Bone Fractures in Child Abuse Cases

When it comes to cases of child abuse with bone fractures, orthopedic surgeons are often consulted to diagnose the difference between accidental and nonaccidental injuries.

The wealth of knowledge possessed by a surgeon is equally as vital when it comes to identifying child abuse as it is in avoiding or beating false accusations.

However, it is not an exact science. Surgeons have to factor in important background information to ensure that they offer up an accurate reading of the situation. This involves an understanding of the context of the child’s injury, as well as the explanations offered by the parents or other people involved.

Here, we offer a brief overview of bone fractures in child abuse cases and the alternative incidents which can sometimes lead to a false accusation of child abuse.

Bone Fractures in Child Abuse Cases

In terms of childhood injuries, fractures are particularly common. Some studies have estimated that around a third of children will experience at least one fracture before their 17th birthday.

Fractures are most commonly experienced by children and the elderly. However, with young children, there may be a question as to whether or not the fracture is a result of accident or abuse.

The first step in identifying a bone fracture in a child is a combination of how the injury is most likely to have happened and is reinforced by radiological data from an X-Ray, survey, or MRI.

In child abuse cases, some studies have illustrated that between 11%-53% of children show evidence of having experienced multiple fractures, most commonly in the long bones of the tibia, femur, and humerus.

How are Children’s Bones Different From Adult Bones?

It’s important to understand how children’s bones are composed in order to understand how fractures can occur.

Unlike adult bones, children’s bones are softer and more elastic, with less rigid support around the joints. Due to the composition of their bones, this means that children’s bones fracture in a slightly different way to an adult fracture.

A fracture occurs when too much force is applied to the bone. A bone can only absorb so much force before it breaks. Bones are at their weakest when they’re twisted in some way. They don’t do well with torque. Fractures in children most commonly happen from falls, trauma, or a direct hit to the body.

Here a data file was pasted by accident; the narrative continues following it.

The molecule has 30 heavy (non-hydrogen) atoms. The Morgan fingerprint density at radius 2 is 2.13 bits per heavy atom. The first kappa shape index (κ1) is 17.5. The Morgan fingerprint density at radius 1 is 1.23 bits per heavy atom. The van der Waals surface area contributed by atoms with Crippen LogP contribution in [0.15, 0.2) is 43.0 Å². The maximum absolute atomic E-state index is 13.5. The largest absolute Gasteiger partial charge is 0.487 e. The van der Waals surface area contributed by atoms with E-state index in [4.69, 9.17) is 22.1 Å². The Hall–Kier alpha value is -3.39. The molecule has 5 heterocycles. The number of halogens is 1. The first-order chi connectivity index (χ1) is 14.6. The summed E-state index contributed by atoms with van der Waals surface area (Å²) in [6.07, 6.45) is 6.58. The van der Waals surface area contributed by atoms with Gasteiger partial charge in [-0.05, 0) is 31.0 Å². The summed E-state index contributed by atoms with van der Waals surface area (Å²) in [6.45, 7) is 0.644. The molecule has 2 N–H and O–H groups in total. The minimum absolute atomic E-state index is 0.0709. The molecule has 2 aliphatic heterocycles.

What are the Different Types of Bone Fractures?

In general, surgeons analyze the likelihood of child abuse based on a number of factors, including the type of bone fracture.

Fractures of the skull, ribs, or sternum are of the most concerning to a radiologist or surgeon. In children, fractures of the back ribs are almost always indicative of child abuse, whereas fractures to the front of ribs can be caused by CPR.

Evidence of multiple fractures, or multiple fractures over time, is more likely to indicate that there has been suspected child abuse. Fractures known as “bucket handle” or “corner fractures” are more likely to indicate that child abuse has occurred.

However, this is by no means black and white. There have been cases of suspected child abuse where the child has suffered from brittle bones or genetic bone disorders.

Brittle bone disease in particular can be present in a child even when there is no family history of the disease, which can lead to false allegations of child abuse.

The same can also be said of rickets, a vitamin D deficiency which is more likely to lead to fractures of the developing bones.

How Long Do Bones Take to Heal?

Due to the softness of a child’s bones, and the fact that they are still growing, fractures can cause complications for a child as they age.

It also means that it’s possible to estimate the time that a fracture occurred based on the way that it healed.

However, it’s important to note that when it comes to dating a bone fracture, caution should be exercised. Estimates should be given in broad terms rather than narrow time periods.

As each child heals differently, healing time can vary from a few days to a few weeks, which is significant when trying to date when a fracture occurred.

There is presently no gold standard for those in the medical profession to diagnose child abuse or neglect. This means that on its own, a fracture is unlikely to offer conclusive evidence of child abuse.

We have successfully represented clients accused of child abuse after a child in their care was found to have bone fractures. It takes time and attention to get off the CACI after a bone fracture allegation, but we know from our own experiences with our own clients that it can be done.

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